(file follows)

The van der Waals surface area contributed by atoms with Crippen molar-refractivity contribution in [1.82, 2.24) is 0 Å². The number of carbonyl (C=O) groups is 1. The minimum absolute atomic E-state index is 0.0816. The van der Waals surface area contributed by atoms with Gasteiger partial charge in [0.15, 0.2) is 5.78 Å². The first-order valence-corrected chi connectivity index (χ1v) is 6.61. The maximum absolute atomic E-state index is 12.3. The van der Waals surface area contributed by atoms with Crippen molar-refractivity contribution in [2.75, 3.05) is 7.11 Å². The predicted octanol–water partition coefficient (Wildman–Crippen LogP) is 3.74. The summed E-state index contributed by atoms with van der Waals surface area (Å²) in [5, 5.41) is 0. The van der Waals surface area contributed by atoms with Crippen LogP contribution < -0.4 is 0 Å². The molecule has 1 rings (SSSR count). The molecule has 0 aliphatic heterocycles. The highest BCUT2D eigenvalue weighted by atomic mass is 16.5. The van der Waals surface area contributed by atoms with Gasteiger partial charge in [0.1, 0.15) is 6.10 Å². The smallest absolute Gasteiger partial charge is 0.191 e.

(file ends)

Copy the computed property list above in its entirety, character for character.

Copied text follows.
The van der Waals surface area contributed by atoms with Crippen molar-refractivity contribution in [1.82, 2.24) is 0 Å². The number of carbonyl (C=O) groups is 1. The minimum absolute atomic E-state index is 0.0816. The van der Waals surface area contributed by atoms with Gasteiger partial charge in [0.15, 0.2) is 5.78 Å². The first-order valence-corrected chi connectivity index (χ1v) is 6.61. The maximum absolute atomic E-state index is 12.3. The van der Waals surface area contributed by atoms with Crippen molar-refractivity contribution in [2.75, 3.05) is 7.11 Å². The predicted octanol–water partition coefficient (Wildman–Crippen LogP) is 3.74. The summed E-state index contributed by atoms with van der Waals surface area (Å²) in [5, 5.41) is 0. The van der Waals surface area contributed by atoms with Crippen LogP contribution < -0.4 is 0 Å². The molecule has 1 rings (SSSR count). The molecule has 0 aliphatic heterocycles. The highest BCUT2D eigenvalue weighted by atomic mass is 16.5. The van der Waals surface area contributed by atoms with Gasteiger partial charge in [0.1, 0.15) is 6.10 Å². The smallest absolute Gasteiger partial charge is 0.191 e.